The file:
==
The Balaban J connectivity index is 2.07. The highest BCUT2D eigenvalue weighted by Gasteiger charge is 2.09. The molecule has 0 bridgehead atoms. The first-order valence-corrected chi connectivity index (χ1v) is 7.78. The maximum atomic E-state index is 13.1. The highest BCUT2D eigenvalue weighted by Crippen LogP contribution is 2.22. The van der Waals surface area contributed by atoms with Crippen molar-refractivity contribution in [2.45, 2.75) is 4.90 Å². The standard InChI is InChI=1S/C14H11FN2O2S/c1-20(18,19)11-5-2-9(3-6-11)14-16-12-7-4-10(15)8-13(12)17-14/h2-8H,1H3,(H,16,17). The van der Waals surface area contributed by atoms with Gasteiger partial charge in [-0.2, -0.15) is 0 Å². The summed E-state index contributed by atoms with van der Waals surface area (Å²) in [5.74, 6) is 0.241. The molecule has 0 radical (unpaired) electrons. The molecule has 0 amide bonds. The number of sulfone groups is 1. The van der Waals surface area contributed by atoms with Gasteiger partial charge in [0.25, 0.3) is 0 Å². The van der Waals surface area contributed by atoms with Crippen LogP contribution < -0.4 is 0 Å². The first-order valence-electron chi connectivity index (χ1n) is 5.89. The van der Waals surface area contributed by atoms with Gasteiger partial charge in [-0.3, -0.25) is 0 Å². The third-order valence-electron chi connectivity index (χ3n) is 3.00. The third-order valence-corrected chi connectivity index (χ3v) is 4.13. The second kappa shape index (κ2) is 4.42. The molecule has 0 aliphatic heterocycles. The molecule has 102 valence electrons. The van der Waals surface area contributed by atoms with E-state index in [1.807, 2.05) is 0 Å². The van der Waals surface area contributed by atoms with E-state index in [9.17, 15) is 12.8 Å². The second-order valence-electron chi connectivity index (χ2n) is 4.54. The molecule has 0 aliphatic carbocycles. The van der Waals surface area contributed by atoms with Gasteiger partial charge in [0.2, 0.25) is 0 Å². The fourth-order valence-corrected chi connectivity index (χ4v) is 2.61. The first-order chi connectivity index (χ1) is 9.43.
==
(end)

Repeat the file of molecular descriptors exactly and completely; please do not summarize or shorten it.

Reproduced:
The Balaban J connectivity index is 2.07. The highest BCUT2D eigenvalue weighted by Gasteiger charge is 2.09. The molecule has 0 bridgehead atoms. The first-order valence-corrected chi connectivity index (χ1v) is 7.78. The maximum atomic E-state index is 13.1. The highest BCUT2D eigenvalue weighted by Crippen LogP contribution is 2.22. The van der Waals surface area contributed by atoms with Crippen molar-refractivity contribution in [2.45, 2.75) is 4.90 Å². The standard InChI is InChI=1S/C14H11FN2O2S/c1-20(18,19)11-5-2-9(3-6-11)14-16-12-7-4-10(15)8-13(12)17-14/h2-8H,1H3,(H,16,17). The van der Waals surface area contributed by atoms with Gasteiger partial charge in [-0.2, -0.15) is 0 Å². The summed E-state index contributed by atoms with van der Waals surface area (Å²) in [5.74, 6) is 0.241. The molecule has 0 radical (unpaired) electrons. The molecule has 0 amide bonds. The number of sulfone groups is 1. The van der Waals surface area contributed by atoms with Gasteiger partial charge in [0.25, 0.3) is 0 Å². The van der Waals surface area contributed by atoms with Crippen LogP contribution < -0.4 is 0 Å². The first-order valence-electron chi connectivity index (χ1n) is 5.89. The van der Waals surface area contributed by atoms with Gasteiger partial charge in [-0.3, -0.25) is 0 Å². The third-order valence-electron chi connectivity index (χ3n) is 3.00. The third-order valence-corrected chi connectivity index (χ3v) is 4.13. The second kappa shape index (κ2) is 4.42. The molecule has 0 aliphatic heterocycles. The molecule has 102 valence electrons. The van der Waals surface area contributed by atoms with E-state index in [1.807, 2.05) is 0 Å². The van der Waals surface area contributed by atoms with E-state index in [9.17, 15) is 12.8 Å². The second-order valence-electron chi connectivity index (χ2n) is 4.54. The molecule has 0 aliphatic carbocycles. The van der Waals surface area contributed by atoms with Gasteiger partial charge in [0.2, 0.25) is 0 Å². The fourth-order valence-corrected chi connectivity index (χ4v) is 2.61. The first-order chi connectivity index (χ1) is 9.43.